The EC concept suggests a way of reducing the amount of messages e-tutors will need to process, while obtaining the high levels of information vital for sustaining informed decision making to support quality learning. The visual patterns represented by the six categories described earlier in the paper can serve as indicators, highlighting the probability of members’ involvement in course related discussions, as shown earlier, where patterns depicted in Category 3b, The Multi Chain, and Category 4b, The Branch and Chain, showed levels of 55 percent course related discussions. E-tutors can utilise these patterns as content indicators to identify levels of course related discussions, and focus their reading around a selected sample of messages from each of the pattern categories emerging in their discussion forums. The dynamics of the interaction represented by the EC patterns may indicate instances where critical thinking, or social presence, can be detected; however, pursuing these issues is beyond the scope of this paper.
Visual patterns also reflect on the style of moderation and the tutor intervention practiced, illustrating centralised and non-centralised dynamics of interactions, and indicating levels of authority and influence delegated to participants in the discussion. For example, Category 1, The Star, depicts a centralised situation where a specific individual holds more authority and can practice more influence than any other participant in the group. Having obtained this information, the e-tutor can decide whether this style of moderation practiced meets the learning goals of a particular task or phase in the process.
These visual patterns also highlight influential or dominant individuals within the participants, pointing out those individuals who assume critical positions within the network. e-Tutors could benefit from this information, as they could focus on reading messages generated by these key participants, reducing their necessity to read the less influential messages posted by less critically positioned participants. Additionally, e-tutors may choose to assign the influential individuals as co moderators, acting as “teachers’ assistance.”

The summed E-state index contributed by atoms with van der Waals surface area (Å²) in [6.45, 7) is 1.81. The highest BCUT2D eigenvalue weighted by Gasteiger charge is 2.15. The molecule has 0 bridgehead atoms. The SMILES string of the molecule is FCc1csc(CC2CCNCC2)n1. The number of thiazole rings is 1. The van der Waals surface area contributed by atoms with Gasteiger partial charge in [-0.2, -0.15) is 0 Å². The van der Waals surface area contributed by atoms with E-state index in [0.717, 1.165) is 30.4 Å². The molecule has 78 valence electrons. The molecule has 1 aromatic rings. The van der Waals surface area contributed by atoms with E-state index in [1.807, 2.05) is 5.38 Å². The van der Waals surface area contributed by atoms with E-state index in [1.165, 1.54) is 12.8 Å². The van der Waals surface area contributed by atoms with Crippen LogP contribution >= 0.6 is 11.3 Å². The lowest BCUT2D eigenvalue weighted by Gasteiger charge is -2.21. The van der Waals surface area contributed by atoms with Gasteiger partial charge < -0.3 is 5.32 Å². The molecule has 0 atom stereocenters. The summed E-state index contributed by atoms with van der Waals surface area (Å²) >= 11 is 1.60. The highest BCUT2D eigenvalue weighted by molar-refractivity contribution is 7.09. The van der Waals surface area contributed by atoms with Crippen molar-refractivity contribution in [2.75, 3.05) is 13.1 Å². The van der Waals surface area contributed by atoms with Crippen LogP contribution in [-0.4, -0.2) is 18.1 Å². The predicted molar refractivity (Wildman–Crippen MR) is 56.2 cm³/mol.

The graphic representations facilitated by the EC, enable e-tutors with a powerful tool for conducting periodic formative assessment of the learning dynamics within the discussion forums. The visual maps afforded by the EC concept clearly depicts learning situations where participants are engaged in dialogue or whether students are expecting ready answers form the “sage on the stage.” Although some points in the learning process may require the “sage on the stage” strategy, I argue that the ability to discern which pattern is occurring would better inform e-tutors’ decisions as to whether this is the “desired pattern” at a specific point in the learning process.
The graphic representations of the EC enable clear view of significant points in the process of meaning making and knowledge construction. Observing a division of the discussion into more than one chain of conversation may have significant implications on the meaning making process. For example, Figure11 below indicates two major sub-divisions of the conversations (marked in circles).
The EC concept enables the construction of two-mode networks, one showing the social, and the other the content dynamics underpinning the processes occurring in the Online Learning Discussion Forum (OLDF). The EC concept maps the processes forming socio-informational networks, where human dynamics intertwine with the content they produce. I argue that these obtainable periodic visual maps of the socio-informational networks would provide e-tutors with the much needed mechanism that would manage, as well as process, large quantities of information, thereby supplying e-tutors with the data they require for assessing the situation at hand, and offering the required supportive feedback at various stages in order to ensure quality learning process.
The EC concept addresses the key issues mentioned in this paper, by providing a new concept outside the prevalent Content Analysis on the one hand, and Login files on the other. It looks at possibilities of obtaining a “micro snapshot,” while keeping the macro picture in tact; it looks into the content, while obtaining the dynamics underpinning it; and finally, it acknowledges the importance of the social dynamics at play in knowledge construction processes.
The scope of this paper does not allow me to elaborate on the meaning making processes and knowledge construction as such, because describing these processes would require the attention of the whole paper.
The EC concept was primarily developed for automated processing; however, further development is needed to achieve full automation and accessibility to practicing e-tutors.
The EC concept offers e-tutors periodic snapshots of the interactions occurring in Online Learning Discussion Forums (OLDF), helping them visualise the dynamics underpinning the content, and the ways in which they affect the meaning making processes.
The visualisation offered by the EC concept help facilitate:
Further study and development is needed for making the EC concept accessible to e-tutors. Development of the technological aspects of the EC concept will enable its application using any of the prevalent Learning Management Systems – i.e., WebCT, Blackboard and many others.